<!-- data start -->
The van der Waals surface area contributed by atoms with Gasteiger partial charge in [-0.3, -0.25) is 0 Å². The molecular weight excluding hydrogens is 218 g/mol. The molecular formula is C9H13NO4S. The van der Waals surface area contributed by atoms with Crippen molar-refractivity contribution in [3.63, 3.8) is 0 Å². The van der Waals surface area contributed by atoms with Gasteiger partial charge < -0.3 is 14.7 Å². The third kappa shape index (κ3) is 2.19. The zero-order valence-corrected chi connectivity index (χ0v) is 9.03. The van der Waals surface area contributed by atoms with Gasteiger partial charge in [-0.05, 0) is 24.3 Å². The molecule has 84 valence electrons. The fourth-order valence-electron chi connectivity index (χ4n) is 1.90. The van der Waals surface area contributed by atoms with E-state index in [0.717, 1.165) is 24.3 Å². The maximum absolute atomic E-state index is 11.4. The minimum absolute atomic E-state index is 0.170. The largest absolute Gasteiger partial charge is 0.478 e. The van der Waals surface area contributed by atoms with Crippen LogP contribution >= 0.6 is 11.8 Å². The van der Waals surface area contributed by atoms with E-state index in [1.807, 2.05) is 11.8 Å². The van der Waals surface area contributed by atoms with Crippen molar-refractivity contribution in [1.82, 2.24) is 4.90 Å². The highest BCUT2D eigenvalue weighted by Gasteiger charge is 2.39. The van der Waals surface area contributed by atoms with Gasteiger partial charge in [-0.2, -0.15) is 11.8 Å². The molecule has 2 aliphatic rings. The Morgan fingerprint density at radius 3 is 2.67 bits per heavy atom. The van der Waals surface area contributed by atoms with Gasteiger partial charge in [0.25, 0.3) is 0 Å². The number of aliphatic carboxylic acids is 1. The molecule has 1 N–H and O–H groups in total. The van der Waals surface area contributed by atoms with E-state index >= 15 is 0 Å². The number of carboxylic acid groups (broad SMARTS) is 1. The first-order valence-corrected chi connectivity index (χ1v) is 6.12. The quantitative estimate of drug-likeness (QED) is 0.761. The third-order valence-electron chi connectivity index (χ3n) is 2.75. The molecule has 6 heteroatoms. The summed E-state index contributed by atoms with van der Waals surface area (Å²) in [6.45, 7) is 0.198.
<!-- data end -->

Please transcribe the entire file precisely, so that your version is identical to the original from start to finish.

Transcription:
The van der Waals surface area contributed by atoms with Gasteiger partial charge in [-0.3, -0.25) is 0 Å². The molecular weight excluding hydrogens is 218 g/mol. The molecular formula is C9H13NO4S. The van der Waals surface area contributed by atoms with Crippen molar-refractivity contribution in [3.63, 3.8) is 0 Å². The van der Waals surface area contributed by atoms with Gasteiger partial charge < -0.3 is 14.7 Å². The third kappa shape index (κ3) is 2.19. The zero-order valence-corrected chi connectivity index (χ0v) is 9.03. The van der Waals surface area contributed by atoms with Gasteiger partial charge in [-0.05, 0) is 24.3 Å². The molecule has 84 valence electrons. The fourth-order valence-electron chi connectivity index (χ4n) is 1.90. The van der Waals surface area contributed by atoms with E-state index in [0.717, 1.165) is 24.3 Å². The maximum absolute atomic E-state index is 11.4. The minimum absolute atomic E-state index is 0.170. The largest absolute Gasteiger partial charge is 0.478 e. The van der Waals surface area contributed by atoms with Crippen LogP contribution >= 0.6 is 11.8 Å². The van der Waals surface area contributed by atoms with E-state index in [1.807, 2.05) is 11.8 Å². The van der Waals surface area contributed by atoms with Crippen molar-refractivity contribution in [1.82, 2.24) is 4.90 Å². The highest BCUT2D eigenvalue weighted by Gasteiger charge is 2.39. The van der Waals surface area contributed by atoms with Gasteiger partial charge in [-0.2, -0.15) is 11.8 Å². The molecule has 2 aliphatic rings. The Morgan fingerprint density at radius 3 is 2.67 bits per heavy atom. The van der Waals surface area contributed by atoms with Gasteiger partial charge in [0.25, 0.3) is 0 Å². The number of aliphatic carboxylic acids is 1. The molecule has 1 N–H and O–H groups in total. The van der Waals surface area contributed by atoms with E-state index >= 15 is 0 Å². The number of carboxylic acid groups (broad SMARTS) is 1. The first-order valence-corrected chi connectivity index (χ1v) is 6.12. The quantitative estimate of drug-likeness (QED) is 0.761. The third-order valence-electron chi connectivity index (χ3n) is 2.75. The molecule has 6 heteroatoms. The summed E-state index contributed by atoms with van der Waals surface area (Å²) in [6.45, 7) is 0.198.